Jerome: This seems to contradict that command, “Put away the evil from among you” [1 Cor 5:13]. For if the rooting up be forbidden, and we are to abide in patience till the harvest-time, how are we to cast forth any from among us? But between wheat and tares so long as it is only in blade, before the stalk has put forth an ear, there is very great resemblance, and none or little difference to distinguish them by. The Lord then warns us not to pass a hasty sentence on an ambiguous word, but to reserve it for His judgment, that when the day of judgment shall come, He may cast forth from the assembly of the saints no longer on suspicion but on manifest guilt.

Augustine: When any one of the number of Christians included in the Church is found in such sin as to incur an anathema, this is done, where danger of schism is not apprehended, with tenderness, not for his rooting out, but for his correction. But if he be not conscious of his sin, nor correct it by penitence, he will of his own choice go forth of the Church and be separated from her communion.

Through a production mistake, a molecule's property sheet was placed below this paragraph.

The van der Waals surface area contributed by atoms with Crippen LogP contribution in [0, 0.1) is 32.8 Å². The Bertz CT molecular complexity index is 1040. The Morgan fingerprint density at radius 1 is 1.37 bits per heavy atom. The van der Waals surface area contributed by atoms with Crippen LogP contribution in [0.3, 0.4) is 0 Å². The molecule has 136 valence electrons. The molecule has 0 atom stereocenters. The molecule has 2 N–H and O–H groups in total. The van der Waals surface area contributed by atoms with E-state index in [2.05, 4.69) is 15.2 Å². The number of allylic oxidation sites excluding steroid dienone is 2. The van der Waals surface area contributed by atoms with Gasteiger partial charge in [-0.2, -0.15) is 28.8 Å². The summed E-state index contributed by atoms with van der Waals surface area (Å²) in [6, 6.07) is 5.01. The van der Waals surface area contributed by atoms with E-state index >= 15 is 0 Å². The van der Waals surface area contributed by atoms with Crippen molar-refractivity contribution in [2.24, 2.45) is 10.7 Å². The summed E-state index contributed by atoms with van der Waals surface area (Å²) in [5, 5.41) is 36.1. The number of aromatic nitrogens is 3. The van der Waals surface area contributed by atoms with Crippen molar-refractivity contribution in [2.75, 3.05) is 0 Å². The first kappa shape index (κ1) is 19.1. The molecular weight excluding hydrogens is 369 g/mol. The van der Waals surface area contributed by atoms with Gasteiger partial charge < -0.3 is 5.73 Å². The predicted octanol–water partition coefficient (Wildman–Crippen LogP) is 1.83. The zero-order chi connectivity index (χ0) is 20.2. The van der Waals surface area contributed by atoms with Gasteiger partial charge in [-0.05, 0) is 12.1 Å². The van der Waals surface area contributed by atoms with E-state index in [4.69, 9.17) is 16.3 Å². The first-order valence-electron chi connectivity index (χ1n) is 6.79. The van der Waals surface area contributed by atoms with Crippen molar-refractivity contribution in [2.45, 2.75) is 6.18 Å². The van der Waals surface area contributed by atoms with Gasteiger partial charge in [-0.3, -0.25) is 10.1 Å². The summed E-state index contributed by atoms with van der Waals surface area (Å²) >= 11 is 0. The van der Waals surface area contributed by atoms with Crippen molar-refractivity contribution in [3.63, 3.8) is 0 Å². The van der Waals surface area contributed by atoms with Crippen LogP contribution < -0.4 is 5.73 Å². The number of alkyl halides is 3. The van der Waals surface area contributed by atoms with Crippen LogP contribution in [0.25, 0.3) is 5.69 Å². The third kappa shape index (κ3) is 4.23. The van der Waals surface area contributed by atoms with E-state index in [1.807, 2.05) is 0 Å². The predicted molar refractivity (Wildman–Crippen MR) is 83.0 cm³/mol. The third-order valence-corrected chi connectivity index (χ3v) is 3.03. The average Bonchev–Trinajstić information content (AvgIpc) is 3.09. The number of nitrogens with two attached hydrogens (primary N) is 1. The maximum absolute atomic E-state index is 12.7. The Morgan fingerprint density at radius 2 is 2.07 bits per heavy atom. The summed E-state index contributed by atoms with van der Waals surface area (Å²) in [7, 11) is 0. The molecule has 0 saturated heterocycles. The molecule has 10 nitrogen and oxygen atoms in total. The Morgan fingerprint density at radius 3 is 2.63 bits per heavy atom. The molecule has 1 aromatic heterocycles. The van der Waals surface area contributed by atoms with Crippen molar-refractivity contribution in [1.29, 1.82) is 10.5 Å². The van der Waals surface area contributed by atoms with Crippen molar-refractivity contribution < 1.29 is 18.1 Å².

Let a man gently reprove whatever is in his power; what is not in let him bear with patience, and mourn over with affection, until He from above shall correct and heal, and let him defer till harvest-time to root out the tares and winnow the chaff.

Scripture from the Douay-Rheims Bible. Commentary from St. Thomas Aquinas, Catena Aurea, Vol. I (London: Rivington, 1842).

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The Harvest – Matt 13:26-29

26 And when the blade was sprung up, and had brought forth fruit, then appeared also the cockle.

Chrysostom: In what follows He more particularly draws the picture of an heretic. . . . For heretics at first keep themselves in the shade; but when they have had long license, and when men have held communication with them in discourse, then they pour forth their venom.